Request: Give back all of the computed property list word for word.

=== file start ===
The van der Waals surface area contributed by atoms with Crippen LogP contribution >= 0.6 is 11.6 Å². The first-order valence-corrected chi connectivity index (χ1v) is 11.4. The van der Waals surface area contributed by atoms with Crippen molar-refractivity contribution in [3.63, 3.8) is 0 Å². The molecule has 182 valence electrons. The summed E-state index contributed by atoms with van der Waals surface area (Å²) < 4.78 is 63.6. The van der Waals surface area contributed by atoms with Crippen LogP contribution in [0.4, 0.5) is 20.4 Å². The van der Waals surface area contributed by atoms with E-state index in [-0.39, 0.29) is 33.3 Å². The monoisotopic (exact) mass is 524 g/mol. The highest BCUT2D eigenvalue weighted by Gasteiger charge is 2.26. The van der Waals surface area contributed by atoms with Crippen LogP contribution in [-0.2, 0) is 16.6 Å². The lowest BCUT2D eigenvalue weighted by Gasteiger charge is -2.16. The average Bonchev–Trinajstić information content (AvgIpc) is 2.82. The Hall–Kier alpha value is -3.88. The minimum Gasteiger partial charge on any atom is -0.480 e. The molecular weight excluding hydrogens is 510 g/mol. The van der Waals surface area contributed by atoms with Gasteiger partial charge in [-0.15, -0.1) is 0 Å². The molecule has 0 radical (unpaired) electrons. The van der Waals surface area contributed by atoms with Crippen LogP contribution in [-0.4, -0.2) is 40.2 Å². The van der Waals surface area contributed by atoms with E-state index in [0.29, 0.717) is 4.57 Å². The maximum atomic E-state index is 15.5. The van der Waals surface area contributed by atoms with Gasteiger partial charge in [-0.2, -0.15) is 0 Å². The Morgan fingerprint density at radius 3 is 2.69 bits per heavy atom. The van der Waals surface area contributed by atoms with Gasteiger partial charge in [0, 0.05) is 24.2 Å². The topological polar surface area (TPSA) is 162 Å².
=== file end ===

The van der Waals surface area contributed by atoms with Crippen LogP contribution >= 0.6 is 11.6 Å². The first-order valence-corrected chi connectivity index (χ1v) is 11.4. The van der Waals surface area contributed by atoms with Crippen molar-refractivity contribution in [3.63, 3.8) is 0 Å². The molecule has 182 valence electrons. The summed E-state index contributed by atoms with van der Waals surface area (Å²) < 4.78 is 63.6. The van der Waals surface area contributed by atoms with Crippen LogP contribution in [0.4, 0.5) is 20.4 Å². The van der Waals surface area contributed by atoms with E-state index in [-0.39, 0.29) is 33.3 Å². The monoisotopic (exact) mass is 524 g/mol. The highest BCUT2D eigenvalue weighted by Gasteiger charge is 2.26. The van der Waals surface area contributed by atoms with Crippen LogP contribution in [-0.2, 0) is 16.6 Å². The lowest BCUT2D eigenvalue weighted by Gasteiger charge is -2.16. The average Bonchev–Trinajstić information content (AvgIpc) is 2.82. The Hall–Kier alpha value is -3.88. The minimum Gasteiger partial charge on any atom is -0.480 e. The molecular weight excluding hydrogens is 510 g/mol. The van der Waals surface area contributed by atoms with Gasteiger partial charge in [-0.15, -0.1) is 0 Å². The molecule has 0 radical (unpaired) electrons. The van der Waals surface area contributed by atoms with Crippen LogP contribution in [-0.4, -0.2) is 40.2 Å². The van der Waals surface area contributed by atoms with E-state index in [0.29, 0.717) is 4.57 Å². The maximum atomic E-state index is 15.5. The van der Waals surface area contributed by atoms with Gasteiger partial charge in [-0.2, -0.15) is 0 Å². The Morgan fingerprint density at radius 3 is 2.69 bits per heavy atom. The van der Waals surface area contributed by atoms with Gasteiger partial charge in [0, 0.05) is 24.2 Å². The topological polar surface area (TPSA) is 162 Å².